The Reformation restored the primacy of the revealed Word of God in contradistinction to the authority of the Pope. Protestants welcomed the invention (or Western rediscovery) of printing, and the proliferation of printed Bibles in the vernacular in the sixteenth century. They saw the invention of the printing press as a clear sign that Divine Providence had blessed their enterprise. Through the Reformation, the Bible assumed enormous power, which was quickly reflected in the political stirrings of the period that followed. Some of the themes of the Bible essentially inspired and breathed life into these stirrings. In the Jewish Bible, prophets can criticize kings! In America, Thomas Paine, the father of the American Revolution, saw himself as an atheist. Yet, he began Common Sense with a political reading of Tanach.
YA: Surely there is a difference. Christians in the past were willing to accept the Word of God found in the Bible as a document disembodied from the people who first gave it to the world. They stillgenerally scoffed at the notion of going to Jews, whom they often detested, for enlightenment. People today are seeking you out, not the Bible.
JS: What I am saying is that Jews are far too reticent in acknowledging the pride of place that Torah has in the shaping of the world in past centuries. Would they realize it, they would be less surprised that Torah today has an enormous amount to offer a world in which people are ready to learn from anyone, including Jews.
Remember that Judaism is a religion of this-worldly redemption. So much of our Bible resonates with the chief preoccupations of contemporary civil society. When organizers of a large undertaking of international debt belief looked for a name a decade ago, they hit upon “Jubilee 2000.” They understood exactly where the notion of restoring economic wholeness to society was sourced.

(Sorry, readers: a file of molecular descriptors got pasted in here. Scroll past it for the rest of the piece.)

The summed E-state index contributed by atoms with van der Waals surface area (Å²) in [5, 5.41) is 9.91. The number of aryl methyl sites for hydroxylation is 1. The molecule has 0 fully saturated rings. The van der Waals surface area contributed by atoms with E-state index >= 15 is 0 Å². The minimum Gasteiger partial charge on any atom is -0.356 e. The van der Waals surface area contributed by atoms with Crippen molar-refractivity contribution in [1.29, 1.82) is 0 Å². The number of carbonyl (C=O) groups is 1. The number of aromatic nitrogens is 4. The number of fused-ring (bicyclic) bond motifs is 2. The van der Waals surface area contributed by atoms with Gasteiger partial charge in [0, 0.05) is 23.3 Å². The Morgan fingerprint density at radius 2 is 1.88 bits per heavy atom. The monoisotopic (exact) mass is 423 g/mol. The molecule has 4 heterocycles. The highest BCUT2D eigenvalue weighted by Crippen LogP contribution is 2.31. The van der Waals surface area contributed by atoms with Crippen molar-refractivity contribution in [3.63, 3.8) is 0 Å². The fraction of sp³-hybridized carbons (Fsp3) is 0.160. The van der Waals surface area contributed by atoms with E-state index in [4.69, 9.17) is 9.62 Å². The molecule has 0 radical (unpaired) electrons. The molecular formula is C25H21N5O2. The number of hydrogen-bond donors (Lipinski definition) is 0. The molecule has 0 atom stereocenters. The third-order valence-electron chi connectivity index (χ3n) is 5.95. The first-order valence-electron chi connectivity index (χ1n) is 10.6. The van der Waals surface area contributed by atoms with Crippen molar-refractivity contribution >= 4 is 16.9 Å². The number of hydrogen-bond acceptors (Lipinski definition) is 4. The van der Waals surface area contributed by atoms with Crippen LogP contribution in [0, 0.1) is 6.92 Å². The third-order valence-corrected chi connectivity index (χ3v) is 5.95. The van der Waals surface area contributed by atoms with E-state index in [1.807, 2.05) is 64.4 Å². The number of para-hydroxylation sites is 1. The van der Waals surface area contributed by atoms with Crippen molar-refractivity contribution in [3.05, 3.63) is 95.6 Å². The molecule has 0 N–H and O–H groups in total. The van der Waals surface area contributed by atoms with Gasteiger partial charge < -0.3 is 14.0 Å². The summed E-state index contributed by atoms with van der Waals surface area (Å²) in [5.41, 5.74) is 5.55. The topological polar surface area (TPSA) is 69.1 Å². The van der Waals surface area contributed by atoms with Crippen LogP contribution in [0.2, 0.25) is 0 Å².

Many non-Jews almost instinctively recognize that ideas that animate them must have been dealt with in the older Jewish tradition. Former Prime Minister Gordon Brown once asked for my assistance in launching a program of government-sponsored care for children. I told him about the time the Alter Rebbe of Chabad came upon the Mittler Rebbe, deeply engrossed in learning, apparently oblivious to the cry of a small child in another part of the house. The Alter Rebbe tended to the child, and returned to chide the Mittler Rebbe, “If you could be deaf to the cry of a child, it could not have been Torah you were learning.”
YA: Assuming we accept your premise that Jews can offer a tremendous amount of wisdom to the non-Jewish public, why should we? Oftentimes, in our past, when Jews spoke out or took positions, their words came back to haunt them when there was a regime change or a cultural shift. Why should we not concentrate on our internal needs, and suffice it to be good but silent neighbors in relationship to the non- Jewish world?
JS: Firstly, we have to recognize that the world has indeed changed. In the West, we live as part of the collective, not on its margins as a begrudgingly tolerated minority of outsiders. The issues that face the collective–the environment, inequities in sharing wealth, the clash of cultures, the loosing of Man from his previous moral moorings– all of these are our problems alongside our fellow world travelers. Even if we were to somehow tell ourselves that Hashem wants us to focus on a different contribution to the world through our unique role as Jews, our neighbors think differently. For the privilege of participating in society as equals, they expect us to use our talents and resources for the betterment of society as a whole–in the here and now, and not in the hastening of a Messianic redemption alone. It is the price they expect us to pay to live alongside them as co-equals.